Saturday, Oct. 22,
8:30 a.m.–3:00 p.m.
Setup begins 7:30 a.m. on
day of sale
For info call City Hall

770-498-8984

recycle
this
paper

General cutline: DeKalb County Police Officers gather at a
fundraising event to help a fellow officer battling illness. The
DKPD announced they will be hiring for positions within the
department. Photo by Horace Holloman

fact that there are more
opportunities for jobs that
don’t require life-threatening
situations are contributing
to the decreased numbers
of police applicants,”
Robertson said. “I am
in constant contact with
other agencies that have
applicants dropping out
mid-process because of
what they see in the news.

We try not to focus time
on those people who fear
doing the job because of
what they may see on TV or
in social media.”
From Sept. 1, 2015
to Sept. 1 of this year,
62 officers resigned from
DKPD. The department has
hired 57 officers during the
time frame, but Robertson
said not all of them have

completed the academy.
Robertson said the
department is looking for,
“qualified applicants who
want to hold that line that
doesn’t allow criminals
to prey on law abiding
citizens.”
To be considered for
hiring, officers must be
U.S. citizens at least 20
years old with no felony
or domestic violence
convictions. They also must
have a high school diploma
or GED, valid driver’s
license and an honorable
discharge if the applicant
was a veteran.  
DeKalb County officials
and residents have
advocated more pay for the
county’s officers and fire
and rescue personnel.
In January, dozens of
DeKalb County officers and
fire and rescue personnel
demanded pay raises in
front of the DeKalb County
Commissioners.
The county has tried
to address pay concerns
with raises and pay studies.

All sworn public safety
personnel received a
3-percent incentive and in
2014 all county employees
received a 3-percent costof-living adjustment.
Robertson, a 14-year
veteran of DKPD, said the
department’s size makes it
easier to advance or work
in different departments.
“We are also considered
a large department. We
have many opportunities for
officers to work in various
divisions and specialized
units. There is opportunity
for professional growth
here whether an applicant
wants to work to get into a
specialized unit or progress
up the chain of command,”
Robertson said.  “I’ve
been here 14 years, I’m
currently a lieutenant and
I’ve had the privilege of
working in several different
units where I have gained
a better grasp of how a
police department works. I
couldn’t get that at a smaller
department.”

2nd ROUND OF COMMUNITY INPUT MEETINGS FOR
BUILDING S.P.A.C.E.S. INITIATIVE
The DeKalb County School District through the Building S.P.A.C.E.S Initiative is holding an informational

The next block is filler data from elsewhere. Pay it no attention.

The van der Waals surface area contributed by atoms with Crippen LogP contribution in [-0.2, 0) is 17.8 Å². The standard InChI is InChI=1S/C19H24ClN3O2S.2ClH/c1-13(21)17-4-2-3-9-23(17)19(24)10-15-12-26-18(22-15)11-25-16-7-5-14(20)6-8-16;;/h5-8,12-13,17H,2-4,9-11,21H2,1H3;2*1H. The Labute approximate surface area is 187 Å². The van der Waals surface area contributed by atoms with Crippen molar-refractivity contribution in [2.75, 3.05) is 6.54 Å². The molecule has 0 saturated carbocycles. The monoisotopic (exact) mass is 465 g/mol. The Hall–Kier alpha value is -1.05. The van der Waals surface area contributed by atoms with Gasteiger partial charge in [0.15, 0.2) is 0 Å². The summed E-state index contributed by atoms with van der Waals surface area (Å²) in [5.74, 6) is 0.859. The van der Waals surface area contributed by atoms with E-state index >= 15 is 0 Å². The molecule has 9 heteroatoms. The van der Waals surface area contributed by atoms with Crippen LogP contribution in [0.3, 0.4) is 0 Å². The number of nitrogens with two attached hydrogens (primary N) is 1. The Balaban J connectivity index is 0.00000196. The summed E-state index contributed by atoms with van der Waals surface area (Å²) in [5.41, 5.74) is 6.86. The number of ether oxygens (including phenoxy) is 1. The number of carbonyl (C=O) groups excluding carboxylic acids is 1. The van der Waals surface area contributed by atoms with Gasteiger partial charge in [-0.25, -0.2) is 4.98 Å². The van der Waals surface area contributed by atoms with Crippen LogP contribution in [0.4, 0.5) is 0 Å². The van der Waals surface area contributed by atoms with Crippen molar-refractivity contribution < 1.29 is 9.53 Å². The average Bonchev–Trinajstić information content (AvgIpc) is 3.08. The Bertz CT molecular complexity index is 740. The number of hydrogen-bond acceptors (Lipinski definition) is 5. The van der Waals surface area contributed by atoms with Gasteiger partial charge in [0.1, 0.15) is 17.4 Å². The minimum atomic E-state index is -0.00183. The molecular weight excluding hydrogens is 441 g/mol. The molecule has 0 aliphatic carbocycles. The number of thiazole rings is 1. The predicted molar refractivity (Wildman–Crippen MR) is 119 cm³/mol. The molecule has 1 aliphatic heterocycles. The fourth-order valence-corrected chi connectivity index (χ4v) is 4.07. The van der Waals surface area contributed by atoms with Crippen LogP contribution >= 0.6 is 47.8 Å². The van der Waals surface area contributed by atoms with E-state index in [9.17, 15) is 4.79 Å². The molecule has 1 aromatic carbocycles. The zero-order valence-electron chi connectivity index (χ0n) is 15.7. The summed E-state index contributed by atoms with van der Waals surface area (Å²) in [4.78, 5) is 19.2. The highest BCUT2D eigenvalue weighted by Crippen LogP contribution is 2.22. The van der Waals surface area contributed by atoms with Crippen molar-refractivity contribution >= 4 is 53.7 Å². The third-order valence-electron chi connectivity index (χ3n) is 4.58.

meeting and the second round of five (5) regional public input meetings. The Building S.P.A.C.E.S. Initiative is
an effort to determine how, where, and why future revenues from the E-SPLOST program should be dedicated
to the improvement and modernization of our buildings and infrastructure. Voters approved the 2017-2022
E-SPLOST program on May 24th, 2016
The meetings will be held on the following dates and times at the locations shown:
Region

Time/Date of Meeting

Meeting Location

Informational Meeting

Tuesday, September 27, 7 – 9 PM

AIC
1701 Mountain Industrial Blvd
Stone Mountain, GA 30083

Region 2

Tuesday, October 4, 7-9 PM

Tucker High School
5036 LaVista Road
Tucker, GA 30084

Region 4

Tuesday, October 11, 7 – 9 PM

Miller Grove High School
2645 DeKalb Medical Parkway
Lithonia, GA 30058

Region 1

Thursday, October 13, 7 – 9 PM

Chamblee High School
3688 Chamblee-Dunwoody Road
Chamblee, GA 30341

Region 5

Monday, October 17, 7 – 9 PM

Columbia High School
2106 Columbia Drive
Decatur, GA 30032

Region 3

Tuesday, October 18, 7 – 9 PM

Stone Mountain High School
4555 Central Drive
Stone Mountain, GA 30083

local

DEKALB FREE PRESS Friday, October 7, 2016

Page 5

Lakefest Continued From Page 1
of water.
Live music performances included eclectic blends of country, rock ‘n’ roll, gospel, folk,
Americana, urban jazz, electric
pop-rock, bluegrass and blues.
When patrons weren’t sipping mango citrus tea courtesy
of Kushina Catering or purchasing s’mores funnel cakes,
they could be seen chatting in
one of Pine Lakefest’s many
conversation coves—meant to
foster conversation and ideas
via cozy seating arrangements—or watching Judy
“Mama Jude” Forster hand
spinning yarn.
It also featured nonprofit
representatives such as Jen
Leon spreading the word
about local causes. Leon was
present Oct. 1 and Oct. 2 to
engage with the community
regarding All Minds Welcome,
a program offering a welcoming dining experience for those
with autism.
In one area, attendees were
encouraged to register to vote
and hear from local politicians
such as George Chidi and
Randall Mangham.
On Oct. 1, the festival
reached a fever pitch with a
flash mob dance made up of
residents, city officials and
police officers. The dance began by honoring the late artist Prince via lip-syncing and
choreographed dance, faked